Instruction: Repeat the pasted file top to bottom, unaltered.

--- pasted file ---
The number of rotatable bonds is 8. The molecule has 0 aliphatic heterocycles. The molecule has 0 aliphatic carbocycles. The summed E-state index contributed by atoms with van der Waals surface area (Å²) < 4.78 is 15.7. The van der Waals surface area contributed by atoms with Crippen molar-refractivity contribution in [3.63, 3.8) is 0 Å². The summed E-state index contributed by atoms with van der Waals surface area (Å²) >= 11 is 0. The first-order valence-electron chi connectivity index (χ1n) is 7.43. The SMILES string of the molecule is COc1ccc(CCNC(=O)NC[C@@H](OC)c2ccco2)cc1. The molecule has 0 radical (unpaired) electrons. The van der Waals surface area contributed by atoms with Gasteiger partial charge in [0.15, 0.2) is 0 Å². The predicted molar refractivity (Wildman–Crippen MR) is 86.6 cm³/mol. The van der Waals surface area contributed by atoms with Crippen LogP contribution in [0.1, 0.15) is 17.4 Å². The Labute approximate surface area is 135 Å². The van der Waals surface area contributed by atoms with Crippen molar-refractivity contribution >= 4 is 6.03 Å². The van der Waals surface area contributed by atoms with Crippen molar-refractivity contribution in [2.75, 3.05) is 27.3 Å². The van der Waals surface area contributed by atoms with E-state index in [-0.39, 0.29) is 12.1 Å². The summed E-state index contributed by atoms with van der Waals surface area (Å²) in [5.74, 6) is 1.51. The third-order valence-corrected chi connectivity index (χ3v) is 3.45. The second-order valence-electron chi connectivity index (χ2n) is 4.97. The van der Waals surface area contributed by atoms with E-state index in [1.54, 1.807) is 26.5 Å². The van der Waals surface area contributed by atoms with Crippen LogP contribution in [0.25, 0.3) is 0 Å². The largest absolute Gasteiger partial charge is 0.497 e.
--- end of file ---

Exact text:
The number of rotatable bonds is 8. The molecule has 0 aliphatic heterocycles. The molecule has 0 aliphatic carbocycles. The summed E-state index contributed by atoms with van der Waals surface area (Å²) < 4.78 is 15.7. The van der Waals surface area contributed by atoms with Crippen molar-refractivity contribution in [3.63, 3.8) is 0 Å². The summed E-state index contributed by atoms with van der Waals surface area (Å²) >= 11 is 0. The first-order valence-electron chi connectivity index (χ1n) is 7.43. The SMILES string of the molecule is COc1ccc(CCNC(=O)NC[C@@H](OC)c2ccco2)cc1. The molecule has 0 radical (unpaired) electrons. The van der Waals surface area contributed by atoms with Gasteiger partial charge in [0.15, 0.2) is 0 Å². The predicted molar refractivity (Wildman–Crippen MR) is 86.6 cm³/mol. The van der Waals surface area contributed by atoms with Crippen LogP contribution in [0.1, 0.15) is 17.4 Å². The Labute approximate surface area is 135 Å². The van der Waals surface area contributed by atoms with Crippen molar-refractivity contribution >= 4 is 6.03 Å². The van der Waals surface area contributed by atoms with Crippen molar-refractivity contribution in [2.75, 3.05) is 27.3 Å². The van der Waals surface area contributed by atoms with E-state index in [-0.39, 0.29) is 12.1 Å². The summed E-state index contributed by atoms with van der Waals surface area (Å²) in [5.74, 6) is 1.51. The third-order valence-corrected chi connectivity index (χ3v) is 3.45. The second-order valence-electron chi connectivity index (χ2n) is 4.97. The van der Waals surface area contributed by atoms with E-state index in [1.54, 1.807) is 26.5 Å². The van der Waals surface area contributed by atoms with Crippen LogP contribution in [0.25, 0.3) is 0 Å². The largest absolute Gasteiger partial charge is 0.497 e.